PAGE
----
Reflections by Fidel »

The White House Ghost

Three days ago, on Friday October 10, the world was shocked by the impact of the Wall Street financial crisis. There is no way to count the millions of dollars in paper money injected by the Federal Reserve into the world finances to keep up banking operations and to prevent savers from loosing their money.

The G-7 Finance ministers meeting has agreed to implement the following measures:

“Take decisive measures and use every available instrument to back financial institutions of importance to the system and prevent their bankrupt.

“Take all the necessary steps to unfreeze the credit and monetary markets and to ensure that banks and other financial institutions have plenty of access to liquidity and funds.

“To ensure that the banks and other major financial intermediaries, depending on their needs, can raise capital from both public and private sources in sufficient amounts to restore confidence and to enable them to make loans to families and businesses.

“To ensure that the respective national insurance of deposits and guarantee schemes are robust and consistent so that the minor depositors continue to have confidence in the safety of their deposits.

“To act, when appropriate, to re-launch the secondary markets for mortgages.

That same day, the US Treasure Secretary confirmed that the government will purchase bank shares, thus joining the British initiative. Both the United States and Great Britain have indicated that they will purchase preferential shares which are the first to report dividends but have no right to vote.

President Bush deemed his presence unnecessary at that meeting of Finance ministers. He will meet with them on Saturday. Where was he on Friday October 10? No less than in Miami. He was attending a fundraising for Florida Republican candidates. Actually, with a 24 percent approval rate he is the head of State with the least support in the entire history of the United States. He was meeting with business people and ringleaders of the Cuban scum in Miami. There he was, driven by his maniac anti-Cuban obsession, at the end of his gloomy two terms as leader of the empire. He could not even count on the support of the Cuban-American National Foundation set up by Reagan as part of his crusade against Cuba.

For purely demagogical reasons, that organization had publicly asked him to provisionally lift the ban on sending direct assistance to relatives and others affected by the devastating hurricanes which hit our people. Raul Martinez, a former mayor of Hialeah and a rival of Congressman Lincoln Diaz-Balart, had criticized the current policy of the man who was elected President by fraudulent means with less national votes than his adversary, due to Florida’s weight in the electoral vote count, when he failed to have a majority even there.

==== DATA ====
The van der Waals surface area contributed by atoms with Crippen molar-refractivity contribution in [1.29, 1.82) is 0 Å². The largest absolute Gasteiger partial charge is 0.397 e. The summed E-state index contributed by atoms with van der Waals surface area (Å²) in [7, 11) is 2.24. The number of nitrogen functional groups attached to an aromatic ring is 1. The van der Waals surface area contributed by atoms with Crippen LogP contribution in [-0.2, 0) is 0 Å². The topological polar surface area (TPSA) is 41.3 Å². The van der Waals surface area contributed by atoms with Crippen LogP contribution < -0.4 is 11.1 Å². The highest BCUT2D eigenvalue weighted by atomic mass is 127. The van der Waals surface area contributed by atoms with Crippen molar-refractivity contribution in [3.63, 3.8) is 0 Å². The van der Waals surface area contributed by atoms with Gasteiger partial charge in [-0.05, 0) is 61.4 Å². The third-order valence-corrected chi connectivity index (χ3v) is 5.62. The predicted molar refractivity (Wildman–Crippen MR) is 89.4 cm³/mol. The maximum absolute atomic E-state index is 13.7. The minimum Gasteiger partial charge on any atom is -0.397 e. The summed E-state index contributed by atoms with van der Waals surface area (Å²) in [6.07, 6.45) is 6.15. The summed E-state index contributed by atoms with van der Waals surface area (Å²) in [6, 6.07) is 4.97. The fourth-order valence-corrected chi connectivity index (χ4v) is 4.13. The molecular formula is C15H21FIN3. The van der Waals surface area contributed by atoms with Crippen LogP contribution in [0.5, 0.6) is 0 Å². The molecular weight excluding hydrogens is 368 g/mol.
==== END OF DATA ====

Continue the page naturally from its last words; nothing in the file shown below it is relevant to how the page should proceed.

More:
On Sunday October 12, the European Union chaired by France agreed to request from the United States the organization of a summit conference to “reestablish the international financial system.” This much was stated by President Sarkozy after a meeting in Paris of the euro zone countries.

Sarkozy indicated that Europe should now join the United States and other powers to go to the source of the financial crisis which has sunk the stock markets.

“We should persuade our American friends of the need for an international summit to reestablish the financial system,” said Sarkozy, current President of the EU. It will not be a gift to the banks, the French President emphasized.

The President of the United States, George Bush, enters today his last 100 days in power overshadowed by very high unpopularity rates and one of the worst economic crises in recent decades.

On the other hand, Brazilian minister of Treasure Guido Mantega criticized the IMF today for describing the advanced nations as models to pursue. He also said that the standards of these nations should not prevail in the future reform of the financial system.

“The world is watching in awe how the present crisis exposes serious policy weaknesses and mistakes of countries that were considered models and offered as reference of good governance,” said Mantega at the International Monetary and Financial Committee, the leading organ of the IMF.

With an economy torn to pieces, the United States President, who reached that position in such an irregular and irresponsible way, has put in a real predicament all of its NATO allies and Japan, the US most developed and the wealthiest military, economic and technological partner in the Pacific.

Miami is today a madhouse and Bush has turned into a ghost.

The Stock Exchanges could not fall lower because they were already on the floor. Today, they were breathing happily thanks to the enormous injections of money artificially inflating them at the expense of the future. However, this absurdity cannot last. Bretton Woods is crumbling. The world will never be the same.

Fidel Castro Ruz

October 13, 2008

5:20 p.m.

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